Autumn in King's Hintock Park

Here by the baring bough
     Raking up leaves,
Often I ponder how
     Springtime deceives, --
I, an old woman now,
     Raking up leaves.

Here in the avenue
     Raking up leaves,
Lords' ladies pass in view,
     Until one heaves
Sighs at life's russet hue,
     Raking up leaves!

Just as my shape you see
     Raking up leaves,
I saw, when fresh and free,
     Those memory weaves
Into grey ghosts by me,
     Raking up leaves.

Yet, Dear, though one may sigh,
     Raking up leaves,
New leaves will dance on high --
     Earth never grieves! --
Will not, when missed am I
     Raking up leaves.

Thomas Hardy, Time's Laughingstocks and Other Verses (Macmillan 1909).

"Earth never grieves!" is what the poem leads to.  But, for me, the loveliest and most affecting words in the poem are the six words that come next:  "Will not, when missed am I."  Simple, piercing, serene. Is this what the leaves say?  You will have lived your life well if you can come to speak those words and know their truth in your heart.

William Samuel Jay (1843-1933)
"At the Fall of Leaf, Arundel Park, Sussex" (1883)


Maggie Emm said...

I love the word play in the act of leaves leaving the trees - it reminds me of the poem Spring and Fall by Gerard Manley Hopkins, and the wonderful word 'unleaving' in it.
My older heart isn't colder to the leaves of autumn though!

Margaret, are you grieving
Over Goldengrove unleaving?
Leaves, like the things of man, you
With your fresh thoughts care for, can you?
Ah! as the heart grows older
It will come to such sights colder
By and by, nor spare a sigh
Though worlds of wanwood leafmeal lie;
And yet you will weep and know why.
Now no matter, child, the name:
Sorrow's springs are the same.
Nor mouth had, no nor mind, expressed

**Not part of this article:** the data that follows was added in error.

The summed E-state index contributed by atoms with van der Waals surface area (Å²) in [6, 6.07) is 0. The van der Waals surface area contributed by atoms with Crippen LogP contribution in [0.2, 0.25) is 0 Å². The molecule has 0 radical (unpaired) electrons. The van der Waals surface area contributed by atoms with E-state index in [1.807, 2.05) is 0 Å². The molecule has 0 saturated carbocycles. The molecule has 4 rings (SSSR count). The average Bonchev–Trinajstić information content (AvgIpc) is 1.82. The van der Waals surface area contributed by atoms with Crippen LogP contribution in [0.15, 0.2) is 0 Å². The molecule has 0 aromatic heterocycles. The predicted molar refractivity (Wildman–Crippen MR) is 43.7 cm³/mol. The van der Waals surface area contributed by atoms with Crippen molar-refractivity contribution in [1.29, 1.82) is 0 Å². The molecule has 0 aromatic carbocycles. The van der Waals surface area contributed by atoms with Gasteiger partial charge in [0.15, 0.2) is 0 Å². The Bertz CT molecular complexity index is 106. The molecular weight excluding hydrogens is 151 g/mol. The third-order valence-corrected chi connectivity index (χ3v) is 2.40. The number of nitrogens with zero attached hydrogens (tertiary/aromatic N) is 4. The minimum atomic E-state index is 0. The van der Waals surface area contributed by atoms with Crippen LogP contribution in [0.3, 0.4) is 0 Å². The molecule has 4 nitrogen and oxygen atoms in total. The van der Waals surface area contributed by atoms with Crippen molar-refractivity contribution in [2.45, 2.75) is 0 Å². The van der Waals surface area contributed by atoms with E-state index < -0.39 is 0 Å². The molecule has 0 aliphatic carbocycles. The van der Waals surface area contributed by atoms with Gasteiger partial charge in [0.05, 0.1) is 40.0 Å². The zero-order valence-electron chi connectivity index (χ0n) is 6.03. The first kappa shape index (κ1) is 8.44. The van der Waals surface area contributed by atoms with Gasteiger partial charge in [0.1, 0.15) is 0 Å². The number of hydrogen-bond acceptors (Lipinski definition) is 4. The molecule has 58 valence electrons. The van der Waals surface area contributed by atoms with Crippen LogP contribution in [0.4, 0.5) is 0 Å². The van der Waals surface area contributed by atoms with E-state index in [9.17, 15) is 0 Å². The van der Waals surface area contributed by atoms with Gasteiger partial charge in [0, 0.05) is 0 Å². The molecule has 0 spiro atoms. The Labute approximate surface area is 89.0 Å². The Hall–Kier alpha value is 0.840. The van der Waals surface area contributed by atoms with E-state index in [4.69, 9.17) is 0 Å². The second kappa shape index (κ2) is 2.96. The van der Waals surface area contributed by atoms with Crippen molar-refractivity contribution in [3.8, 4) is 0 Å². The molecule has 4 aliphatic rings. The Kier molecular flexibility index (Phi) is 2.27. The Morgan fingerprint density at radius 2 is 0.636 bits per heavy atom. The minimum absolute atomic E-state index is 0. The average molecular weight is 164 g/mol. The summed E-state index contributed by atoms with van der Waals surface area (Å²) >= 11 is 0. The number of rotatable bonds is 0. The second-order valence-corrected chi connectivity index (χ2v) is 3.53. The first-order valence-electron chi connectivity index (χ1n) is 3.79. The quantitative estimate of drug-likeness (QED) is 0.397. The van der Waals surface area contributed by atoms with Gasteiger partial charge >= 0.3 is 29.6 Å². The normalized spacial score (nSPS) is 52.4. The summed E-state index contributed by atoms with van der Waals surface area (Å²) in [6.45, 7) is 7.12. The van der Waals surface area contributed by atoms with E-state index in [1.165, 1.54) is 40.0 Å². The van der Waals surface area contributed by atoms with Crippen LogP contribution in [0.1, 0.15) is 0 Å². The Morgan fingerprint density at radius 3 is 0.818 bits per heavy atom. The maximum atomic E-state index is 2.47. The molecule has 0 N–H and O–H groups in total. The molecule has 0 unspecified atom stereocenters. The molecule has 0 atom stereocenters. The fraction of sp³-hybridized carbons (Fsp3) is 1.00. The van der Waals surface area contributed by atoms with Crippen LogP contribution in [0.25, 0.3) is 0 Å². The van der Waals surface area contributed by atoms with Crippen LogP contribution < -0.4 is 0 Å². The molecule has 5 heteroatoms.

What heart heard of, ghost guessed:
It is the blight man was born for,
It is Margaret you mourn for.

Stephen Pentz said...

Maggie Emm: Thank you very much for your thoughts, and for sharing Hopkins' poem, which is always a pleasure to read at this time of year (or at any time of year). It is far too long since I have done so, so I appreciate your posting it now. Yes, "unleaving" is indeed wonderful, isn't it? I've always liked "worlds of wanwood leafmeal" as well. And then there is "ghost guessed." But it is all wonderful, isn't it?

I'm with you: my heart does not "come to such sights colder." I feel that it grows warmer with each autumn. Of course, Hopkins had another context in mind. Also, he wrote the poem at the age of 36, and died at 44. I wonder if he would have felt the same had he lived longer.

As always, it is good to hear from you. Thank you very much for visiting again.

James said...

A friend of mine recently had the experience of seeing, in a reflection, like a mirror, someone seemingly in our break room... that wasn't there. The reflection or mirror as portal... the idea I suspect is quite ancient.

Strangely Autumn seems portal-like... the pictures in your blog take me to ... where I am already. By a longer route. Even your blog itself... I realize is a portal itself.

Mirrors and portals always remind me of Surrealism and Magritte ... and many others ... but especially of Cocteau. And googling portals led me to his unusual statement about poetry as a coat of arms...

"Cocteau (in Le Sang d'un poete...) tells the spectator that all poetry is a coat of arms whose symbols can be deciphered only after the expenditure of blood."

And blood... reminds me also of Autumn... much thanks for your blog etc.!!

Damian said...

Thanks for introducing me to the Landor poem; I particularly like that one. More generally, are there any book-length collections of autumn-themed poems you know of to recommend? It would seem strange if there weren't any, but it occurs to me that I've never come across one.

Stephen Pentz said...